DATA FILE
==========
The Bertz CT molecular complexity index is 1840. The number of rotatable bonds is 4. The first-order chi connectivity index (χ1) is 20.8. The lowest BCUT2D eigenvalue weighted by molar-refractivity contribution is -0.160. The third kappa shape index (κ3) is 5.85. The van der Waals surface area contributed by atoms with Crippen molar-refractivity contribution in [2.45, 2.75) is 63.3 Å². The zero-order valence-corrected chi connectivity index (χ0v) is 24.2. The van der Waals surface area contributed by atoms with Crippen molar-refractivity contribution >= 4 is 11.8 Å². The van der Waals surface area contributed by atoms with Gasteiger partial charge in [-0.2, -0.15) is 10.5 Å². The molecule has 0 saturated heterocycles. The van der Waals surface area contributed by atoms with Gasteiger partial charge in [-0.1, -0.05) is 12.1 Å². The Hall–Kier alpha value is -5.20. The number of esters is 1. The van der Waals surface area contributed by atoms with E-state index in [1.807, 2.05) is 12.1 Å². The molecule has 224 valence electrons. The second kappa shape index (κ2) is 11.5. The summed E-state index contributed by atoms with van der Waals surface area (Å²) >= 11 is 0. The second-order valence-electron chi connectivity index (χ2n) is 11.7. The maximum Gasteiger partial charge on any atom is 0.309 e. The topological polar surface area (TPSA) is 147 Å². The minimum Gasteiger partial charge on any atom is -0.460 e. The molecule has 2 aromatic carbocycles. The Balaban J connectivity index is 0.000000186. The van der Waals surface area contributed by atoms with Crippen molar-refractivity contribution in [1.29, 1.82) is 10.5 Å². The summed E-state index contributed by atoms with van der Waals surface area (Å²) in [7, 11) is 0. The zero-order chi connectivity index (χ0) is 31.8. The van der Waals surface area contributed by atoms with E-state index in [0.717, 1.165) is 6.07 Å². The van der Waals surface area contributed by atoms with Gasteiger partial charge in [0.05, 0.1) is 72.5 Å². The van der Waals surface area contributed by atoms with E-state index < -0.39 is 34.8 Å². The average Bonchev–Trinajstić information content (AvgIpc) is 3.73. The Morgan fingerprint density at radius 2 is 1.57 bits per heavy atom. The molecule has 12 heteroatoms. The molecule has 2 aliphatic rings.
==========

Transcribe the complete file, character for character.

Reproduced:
The Bertz CT molecular complexity index is 1840. The number of rotatable bonds is 4. The first-order chi connectivity index (χ1) is 20.8. The lowest BCUT2D eigenvalue weighted by molar-refractivity contribution is -0.160. The third kappa shape index (κ3) is 5.85. The van der Waals surface area contributed by atoms with Crippen molar-refractivity contribution in [2.45, 2.75) is 63.3 Å². The zero-order valence-corrected chi connectivity index (χ0v) is 24.2. The van der Waals surface area contributed by atoms with Crippen molar-refractivity contribution >= 4 is 11.8 Å². The van der Waals surface area contributed by atoms with Gasteiger partial charge in [-0.2, -0.15) is 10.5 Å². The molecule has 0 saturated heterocycles. The van der Waals surface area contributed by atoms with Gasteiger partial charge in [-0.1, -0.05) is 12.1 Å². The Hall–Kier alpha value is -5.20. The number of esters is 1. The van der Waals surface area contributed by atoms with E-state index in [1.807, 2.05) is 12.1 Å². The molecule has 224 valence electrons. The second kappa shape index (κ2) is 11.5. The summed E-state index contributed by atoms with van der Waals surface area (Å²) >= 11 is 0. The second-order valence-electron chi connectivity index (χ2n) is 11.7. The maximum Gasteiger partial charge on any atom is 0.309 e. The topological polar surface area (TPSA) is 147 Å². The minimum Gasteiger partial charge on any atom is -0.460 e. The molecule has 2 aromatic carbocycles. The Balaban J connectivity index is 0.000000186. The van der Waals surface area contributed by atoms with Crippen molar-refractivity contribution in [1.29, 1.82) is 10.5 Å². The summed E-state index contributed by atoms with van der Waals surface area (Å²) in [7, 11) is 0. The zero-order chi connectivity index (χ0) is 31.8. The van der Waals surface area contributed by atoms with E-state index in [0.717, 1.165) is 6.07 Å². The van der Waals surface area contributed by atoms with Gasteiger partial charge in [0.05, 0.1) is 72.5 Å². The van der Waals surface area contributed by atoms with E-state index < -0.39 is 34.8 Å². The average Bonchev–Trinajstić information content (AvgIpc) is 3.73. The Morgan fingerprint density at radius 2 is 1.57 bits per heavy atom. The molecule has 12 heteroatoms. The molecule has 2 aliphatic rings.